KOSOVO THEATRE REVIEWS
Review by Manushaqe Ibrahimi
Written and brought to life by Lirak Çelaj, Arbri draws its inspiration from the film 'The Father,' by French playwright and film-maker Florian Zeller. Not only did it bring to light the challenges that individuals face when dealing with dementia but also shed light on political social issues.
Throughout the performance, a significant emphasis was placed on repetition and changes in the setting, which to me appeared to serve as a metaphor for Arbri's gradual mental deterioration, masterfully portrayed by Shkumbin Istrefi.
While the storyline engrosses the audience, a unique perspective emerges, as, at times, it's the daughter, the caretaker, and other characters who seem more bewildered than Arbri himself. This twist in perception underscores the notion that, often, to a person struggling with mental health problems, those who appear 'normal' may seem 'crazy.' This seems to be the director's intention—a mind game played on the audience rather than the characters.
The show started with music, like a radio that interferes with frequencies and not one song would play until the end. Almost giving us a warning that nothing is stable with the main character. It felt a lot like a loop happening inside of the main character's head, like too many versions of realities shifting into each other, and him not being able to process any of them.
You could see that in his reaction when Ana, his daughter would tell him that she’s going to live abroad. However, the time in which he points out that’s always the same serves as an anchor for him knowing that he’s still standing in one of those realities.
The recurring time of 11:55 is accompanied by Arbër's fixation on his watch and his inquiries about the' watches of others, possibly hinting at the watch being a cherished gift from a loved one, possibly his "deceased" daughter or wife, whose existence still provokes me, though I find it quite smart that they were not present. This enigmatic aspect continues to engage the audience, leading to questions about the wife's status – is she alive or not? Furthermore, doubts arise about Lule, the absent daughter – is she truly deceased, a war veteran, or another manifestation of Arbër's imagination?
Besides dealing with dementia as a sickness, the show really tried to highlight the troubles of relatives dealing with the condition, which, especially in Kosovo for some reason, remains a lingering stigma. To this day people feel ashamed telling others if someone in their family is suffering from this illness.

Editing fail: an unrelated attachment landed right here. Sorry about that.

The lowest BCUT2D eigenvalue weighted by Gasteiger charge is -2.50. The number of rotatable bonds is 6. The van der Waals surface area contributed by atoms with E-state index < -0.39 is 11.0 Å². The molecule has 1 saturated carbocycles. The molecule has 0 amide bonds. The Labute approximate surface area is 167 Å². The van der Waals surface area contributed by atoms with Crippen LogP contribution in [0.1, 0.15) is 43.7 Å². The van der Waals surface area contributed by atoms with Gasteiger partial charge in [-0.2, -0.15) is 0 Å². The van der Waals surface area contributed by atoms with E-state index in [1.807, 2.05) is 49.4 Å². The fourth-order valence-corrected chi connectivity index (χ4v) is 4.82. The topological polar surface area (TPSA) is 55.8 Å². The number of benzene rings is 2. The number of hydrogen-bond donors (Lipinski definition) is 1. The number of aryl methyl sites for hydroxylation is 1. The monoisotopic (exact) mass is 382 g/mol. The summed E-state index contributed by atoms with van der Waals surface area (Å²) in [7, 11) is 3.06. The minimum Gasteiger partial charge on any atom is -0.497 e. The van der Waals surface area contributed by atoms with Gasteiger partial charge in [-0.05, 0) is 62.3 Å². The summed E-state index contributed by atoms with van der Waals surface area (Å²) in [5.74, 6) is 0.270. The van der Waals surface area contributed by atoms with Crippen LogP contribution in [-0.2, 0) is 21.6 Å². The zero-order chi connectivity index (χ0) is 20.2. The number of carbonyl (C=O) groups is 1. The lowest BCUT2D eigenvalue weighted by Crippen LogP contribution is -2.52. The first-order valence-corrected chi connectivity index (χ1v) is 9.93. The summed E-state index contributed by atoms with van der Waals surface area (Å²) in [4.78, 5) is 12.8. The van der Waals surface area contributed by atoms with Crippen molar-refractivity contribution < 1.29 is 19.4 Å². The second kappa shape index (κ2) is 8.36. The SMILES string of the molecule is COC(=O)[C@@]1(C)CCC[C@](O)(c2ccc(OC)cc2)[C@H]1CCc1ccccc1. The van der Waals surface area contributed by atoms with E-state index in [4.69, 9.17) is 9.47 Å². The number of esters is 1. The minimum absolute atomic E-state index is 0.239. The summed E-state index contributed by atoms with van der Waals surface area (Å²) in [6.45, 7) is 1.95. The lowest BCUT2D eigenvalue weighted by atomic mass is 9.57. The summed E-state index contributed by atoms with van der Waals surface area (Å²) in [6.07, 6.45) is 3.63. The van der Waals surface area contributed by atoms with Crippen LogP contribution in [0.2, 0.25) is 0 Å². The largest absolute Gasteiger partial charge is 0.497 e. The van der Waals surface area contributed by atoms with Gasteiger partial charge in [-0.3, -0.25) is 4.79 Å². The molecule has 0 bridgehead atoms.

Qëndresa Jashari, who portrayed Ana, Arbër's daughter, adeptly conveyed the numerous problems she grappled with while caring for her father, including issues that strained her personal relationships and the financial burdens that exacerbated the situation. An element that got stuck with me, was when Ana starts to drink wine with her significant other and then starts crying, capturing a perfect interpretation of her feeling as she’s losing control, trying to find a sparkle of hope that things will get better, but deep down she knows that the situation only gets worse.
An important moment in the performance occurred when Arbri was admitted to a nursing home for the elderly and had an interaction with a nurse. This scene brought to mind a similar real-life incident that took place in Kosovo some time ago. While it initially seemed like Arbri might be starting to feel like a burden to others, this scene raised important questions regarding the effectiveness and ethical considerations of elder care facilities. As Arbri interacted with the nurse, it also exposed deeper, unresolved traumas, particularly related to the war. There were instances where he expressed anger in both Serbian and Turkish, suggesting that he was reliving certain unpleasant moments of his life. This situation prompts reflection on the numerous individuals who may be silently suffering from unaddressed traumas because they ignore the symptoms simply because of what people may think of them.
These roles were executed exceptionally by the actors portraying them, however while the role of Petrit/Agron, portrayed by Labinot Raci, at times felt somewhat contrived. Nonetheless, I feel like his character was intentionally designed not to be universally likable, and it presented a challenging role to perform.
Also, the play addressed a wider social-political issue when Ana sought financial assistance, citing her father's military service and the fact that he was the father of a fallen soldier. The response, "So what, are we supposed to give all the funds and money to them?" drew attention to the unsettling treatment of veterans and war invalids.
The ensemble of actors delivered a cohesive performance that harmoniously followed the narrative's rhythm. The play's dynamism is enhanced by the flexibility of scenography, which makes efficient use of props. The clever injection of humor, addressing profound societal issues without making the audience uncomfortable, adds to the play's appeal. These moments of humor resonate with the everyday jokes that many of us have heard from our own fathers and grandfathers. Nevertheless, it's crucial to remember that the underlying theme is not a jest; it pertains to an illness that demands greater awareness, understanding of its symptoms, and increased support for those affected.
Text/director: Lirak Çelaj
Cast: Shkumbin Istrefi, Qëndresa Jashari, Labinot Raci, Daniela Markaj, Blend Sadiku
Stage: Burim Arifi
Lighting: Yann Perregaux Dielf, Bujar Bekteshi